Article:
Which is most compelling? Both use very sound reasoning, but they reach different conclusions because they are built upon different fundamental principles. Socrates didn’t really consider people to have rights other than the ones given by the state. Which makes sense, in 399 BCE there wasn’t exactly a civil right movement. Slavery was not taboo, in fact it was very common. The ideas that you were entitled to any basic rights simply didn’t exist. While on the other hand, Locke stated that people have two types of rights, Positive rights and Natural rights. Moving on to their ideas of when the state had legitimate political authority. I partially agree with Socrates. There are certain times when one’s actions can be considered consent to the state’s authority; however, I do not agree that that is always the case.

Poor people (people with insufficient means) are often unable to move, they must work constantly to have enough money to barely sustain themselves, there is no way they could survive (in the literal sense) a move. Also keep in mind moving today is a lot easier than moving in ancient Greece. Locke stated the state only has authority over someone if they contract into it, I only partially agree with this as well. Someone stronger will come along and whether you see their authority is “Legitimate” is irrelevant. A murder can say that they view the law to not kill as illegitimate because they didn’t expressly agree to it, but they’ll still get arrested because the masses were stronger, and they saw the law as legitimate. If I had to pick one, I would say Socrates argument is more compelling. Which do I believe to be correct, not just compelling? Like I said above, I agree with bits and pieces of both arguments but overall, I don’t completely agree with either of them. Before going further, I would like to define how I interpret “when the state has legitimate political authority”. In essence I’m saying, “under what conditions do I allow the state to have power over me and determine what is right vs what is wrong” and all the implications that stem from that. It is important to note that right and wrong are very ambiguous terms; what I view is ‘right’ is not necessary what a state would view as ‘right’. What is right is dependent upon who is defining it and the context it is in. “Listen. Strange women lying in ponds distributing swords is no basis for a system of government. Supreme executive power derives from a mandate from the masses, not from some farcical aquatic ceremony.” – Dennis (Monty Python and the Holy Grail).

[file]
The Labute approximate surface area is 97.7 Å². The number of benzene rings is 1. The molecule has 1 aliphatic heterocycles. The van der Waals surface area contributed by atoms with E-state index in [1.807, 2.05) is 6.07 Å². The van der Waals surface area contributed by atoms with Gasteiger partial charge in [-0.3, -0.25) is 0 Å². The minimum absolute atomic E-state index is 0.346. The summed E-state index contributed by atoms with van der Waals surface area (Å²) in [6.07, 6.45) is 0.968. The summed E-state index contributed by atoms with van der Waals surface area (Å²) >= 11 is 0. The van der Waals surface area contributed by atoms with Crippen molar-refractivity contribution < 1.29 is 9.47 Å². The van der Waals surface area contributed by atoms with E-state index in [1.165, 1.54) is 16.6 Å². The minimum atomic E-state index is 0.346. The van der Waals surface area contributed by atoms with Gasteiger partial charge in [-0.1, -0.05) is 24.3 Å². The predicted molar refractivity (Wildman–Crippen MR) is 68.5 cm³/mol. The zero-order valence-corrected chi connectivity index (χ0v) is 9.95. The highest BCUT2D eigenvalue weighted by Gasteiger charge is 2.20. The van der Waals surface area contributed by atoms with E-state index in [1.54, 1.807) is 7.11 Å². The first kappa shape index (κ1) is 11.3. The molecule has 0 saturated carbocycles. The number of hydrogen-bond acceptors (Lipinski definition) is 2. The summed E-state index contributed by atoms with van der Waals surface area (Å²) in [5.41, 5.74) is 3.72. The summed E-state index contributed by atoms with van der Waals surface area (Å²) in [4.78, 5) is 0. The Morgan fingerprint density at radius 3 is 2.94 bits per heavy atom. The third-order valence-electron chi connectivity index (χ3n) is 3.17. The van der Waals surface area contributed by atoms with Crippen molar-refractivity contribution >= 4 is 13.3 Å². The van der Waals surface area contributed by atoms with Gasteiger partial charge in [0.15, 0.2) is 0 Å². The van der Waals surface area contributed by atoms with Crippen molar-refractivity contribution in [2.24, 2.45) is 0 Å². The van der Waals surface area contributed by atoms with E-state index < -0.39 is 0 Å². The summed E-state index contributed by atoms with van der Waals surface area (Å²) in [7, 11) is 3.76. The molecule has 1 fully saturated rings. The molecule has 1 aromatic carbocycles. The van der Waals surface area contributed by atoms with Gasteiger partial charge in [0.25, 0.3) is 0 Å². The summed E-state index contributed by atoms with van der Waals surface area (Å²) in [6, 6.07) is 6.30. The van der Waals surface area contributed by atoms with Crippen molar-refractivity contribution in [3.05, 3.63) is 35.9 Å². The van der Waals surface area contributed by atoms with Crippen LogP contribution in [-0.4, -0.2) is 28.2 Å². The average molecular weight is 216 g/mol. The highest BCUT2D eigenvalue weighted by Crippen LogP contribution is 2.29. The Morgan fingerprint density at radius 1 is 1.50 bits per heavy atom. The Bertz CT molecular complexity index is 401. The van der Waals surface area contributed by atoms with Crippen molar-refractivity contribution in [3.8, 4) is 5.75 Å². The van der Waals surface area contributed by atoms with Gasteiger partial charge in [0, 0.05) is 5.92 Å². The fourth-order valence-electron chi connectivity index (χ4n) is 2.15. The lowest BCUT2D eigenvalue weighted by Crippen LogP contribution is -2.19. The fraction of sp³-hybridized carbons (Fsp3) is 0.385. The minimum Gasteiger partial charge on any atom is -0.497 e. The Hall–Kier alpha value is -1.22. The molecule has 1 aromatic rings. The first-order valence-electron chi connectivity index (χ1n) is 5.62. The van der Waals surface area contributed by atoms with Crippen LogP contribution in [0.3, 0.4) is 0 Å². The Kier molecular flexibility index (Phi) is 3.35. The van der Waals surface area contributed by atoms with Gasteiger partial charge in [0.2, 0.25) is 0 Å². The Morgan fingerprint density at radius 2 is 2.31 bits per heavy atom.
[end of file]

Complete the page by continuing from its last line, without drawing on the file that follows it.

I believe that what really grants the state legitimate political authority is the “Power” they as a collective have and what they use it for. By power I don’t mean just in the traditional sense of army strength and influence. While that can certainly be a portion of their power, what I view as the most important is through thoughts, strategies, knowledge, and understanding. The basic desires of the majority of people are: first, by necessity they need to eat, second have a feeling of safety and security, and finally live their lives. All other desires are more complex. If a state uses their power to give the masses (I say masses because there are always people who dissent) their basic needs and appease any woes (such as law infractions) they may have; then it has legitimate political authority.